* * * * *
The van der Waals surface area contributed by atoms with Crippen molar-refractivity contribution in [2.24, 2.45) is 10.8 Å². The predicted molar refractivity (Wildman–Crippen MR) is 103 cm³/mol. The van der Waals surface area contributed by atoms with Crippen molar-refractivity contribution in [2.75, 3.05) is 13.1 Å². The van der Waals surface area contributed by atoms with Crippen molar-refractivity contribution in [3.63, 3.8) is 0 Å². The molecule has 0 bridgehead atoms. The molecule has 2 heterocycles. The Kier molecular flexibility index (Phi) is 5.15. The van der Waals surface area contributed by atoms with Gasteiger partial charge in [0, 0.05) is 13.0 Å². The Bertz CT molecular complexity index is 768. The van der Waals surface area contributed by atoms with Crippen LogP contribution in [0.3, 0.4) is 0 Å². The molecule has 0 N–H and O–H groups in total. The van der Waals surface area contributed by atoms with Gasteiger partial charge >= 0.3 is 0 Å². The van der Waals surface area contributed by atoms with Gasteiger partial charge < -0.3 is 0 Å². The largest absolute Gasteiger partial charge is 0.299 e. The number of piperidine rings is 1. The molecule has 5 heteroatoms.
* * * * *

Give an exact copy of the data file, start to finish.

The van der Waals surface area contributed by atoms with Crippen molar-refractivity contribution in [2.24, 2.45) is 10.8 Å². The predicted molar refractivity (Wildman–Crippen MR) is 103 cm³/mol. The van der Waals surface area contributed by atoms with Crippen molar-refractivity contribution in [2.75, 3.05) is 13.1 Å². The van der Waals surface area contributed by atoms with Crippen molar-refractivity contribution in [3.63, 3.8) is 0 Å². The molecule has 0 bridgehead atoms. The molecule has 2 heterocycles. The Kier molecular flexibility index (Phi) is 5.15. The van der Waals surface area contributed by atoms with Gasteiger partial charge in [0, 0.05) is 13.0 Å². The Bertz CT molecular complexity index is 768. The van der Waals surface area contributed by atoms with Crippen LogP contribution in [0.3, 0.4) is 0 Å². The molecule has 0 N–H and O–H groups in total. The van der Waals surface area contributed by atoms with Gasteiger partial charge >= 0.3 is 0 Å². The van der Waals surface area contributed by atoms with Gasteiger partial charge < -0.3 is 0 Å². The largest absolute Gasteiger partial charge is 0.299 e. The number of piperidine rings is 1. The molecule has 5 heteroatoms.